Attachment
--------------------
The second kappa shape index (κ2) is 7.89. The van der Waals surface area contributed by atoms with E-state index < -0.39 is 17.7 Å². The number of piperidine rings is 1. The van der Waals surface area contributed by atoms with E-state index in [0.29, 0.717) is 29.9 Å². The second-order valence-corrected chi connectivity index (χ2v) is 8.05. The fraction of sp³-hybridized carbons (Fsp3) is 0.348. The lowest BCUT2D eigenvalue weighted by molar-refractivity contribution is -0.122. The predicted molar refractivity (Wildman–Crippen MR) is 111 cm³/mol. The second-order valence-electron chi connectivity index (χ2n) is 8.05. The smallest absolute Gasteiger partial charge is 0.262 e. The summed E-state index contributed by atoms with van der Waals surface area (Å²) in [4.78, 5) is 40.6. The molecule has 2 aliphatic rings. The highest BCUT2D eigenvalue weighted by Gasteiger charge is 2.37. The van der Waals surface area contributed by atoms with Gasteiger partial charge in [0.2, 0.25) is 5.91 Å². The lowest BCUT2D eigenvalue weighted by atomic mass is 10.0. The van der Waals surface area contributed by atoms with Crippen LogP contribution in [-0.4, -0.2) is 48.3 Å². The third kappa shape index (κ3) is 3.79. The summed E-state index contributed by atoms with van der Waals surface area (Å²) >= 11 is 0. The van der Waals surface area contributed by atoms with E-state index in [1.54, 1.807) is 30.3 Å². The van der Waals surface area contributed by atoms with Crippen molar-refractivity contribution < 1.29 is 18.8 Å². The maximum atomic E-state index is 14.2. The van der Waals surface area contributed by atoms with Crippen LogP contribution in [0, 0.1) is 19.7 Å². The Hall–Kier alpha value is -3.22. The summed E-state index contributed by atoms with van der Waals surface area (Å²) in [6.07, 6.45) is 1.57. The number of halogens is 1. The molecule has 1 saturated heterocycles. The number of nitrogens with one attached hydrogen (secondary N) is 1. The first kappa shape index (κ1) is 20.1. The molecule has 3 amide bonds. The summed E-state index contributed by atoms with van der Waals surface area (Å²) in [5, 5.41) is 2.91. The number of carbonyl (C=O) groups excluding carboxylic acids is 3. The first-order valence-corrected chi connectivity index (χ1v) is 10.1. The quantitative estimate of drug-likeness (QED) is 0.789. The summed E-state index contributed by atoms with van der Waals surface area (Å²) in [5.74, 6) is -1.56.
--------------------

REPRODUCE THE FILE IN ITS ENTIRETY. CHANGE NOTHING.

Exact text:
The second kappa shape index (κ2) is 7.89. The van der Waals surface area contributed by atoms with E-state index < -0.39 is 17.7 Å². The number of piperidine rings is 1. The van der Waals surface area contributed by atoms with E-state index in [0.29, 0.717) is 29.9 Å². The second-order valence-corrected chi connectivity index (χ2v) is 8.05. The fraction of sp³-hybridized carbons (Fsp3) is 0.348. The lowest BCUT2D eigenvalue weighted by molar-refractivity contribution is -0.122. The predicted molar refractivity (Wildman–Crippen MR) is 111 cm³/mol. The second-order valence-electron chi connectivity index (χ2n) is 8.05. The smallest absolute Gasteiger partial charge is 0.262 e. The summed E-state index contributed by atoms with van der Waals surface area (Å²) in [4.78, 5) is 40.6. The molecule has 2 aliphatic rings. The highest BCUT2D eigenvalue weighted by Gasteiger charge is 2.37. The van der Waals surface area contributed by atoms with Gasteiger partial charge in [0.2, 0.25) is 5.91 Å². The lowest BCUT2D eigenvalue weighted by atomic mass is 10.0. The van der Waals surface area contributed by atoms with Crippen LogP contribution in [-0.4, -0.2) is 48.3 Å². The third kappa shape index (κ3) is 3.79. The summed E-state index contributed by atoms with van der Waals surface area (Å²) >= 11 is 0. The van der Waals surface area contributed by atoms with E-state index in [1.54, 1.807) is 30.3 Å². The van der Waals surface area contributed by atoms with Crippen molar-refractivity contribution < 1.29 is 18.8 Å². The maximum atomic E-state index is 14.2. The van der Waals surface area contributed by atoms with Crippen LogP contribution in [0, 0.1) is 19.7 Å². The Hall–Kier alpha value is -3.22. The summed E-state index contributed by atoms with van der Waals surface area (Å²) in [6.07, 6.45) is 1.57. The number of halogens is 1. The molecule has 1 saturated heterocycles. The number of nitrogens with one attached hydrogen (secondary N) is 1. The first kappa shape index (κ1) is 20.1. The molecule has 3 amide bonds. The summed E-state index contributed by atoms with van der Waals surface area (Å²) in [5, 5.41) is 2.91. The number of carbonyl (C=O) groups excluding carboxylic acids is 3. The first-order valence-corrected chi connectivity index (χ1v) is 10.1. The quantitative estimate of drug-likeness (QED) is 0.789. The summed E-state index contributed by atoms with van der Waals surface area (Å²) in [5.74, 6) is -1.56.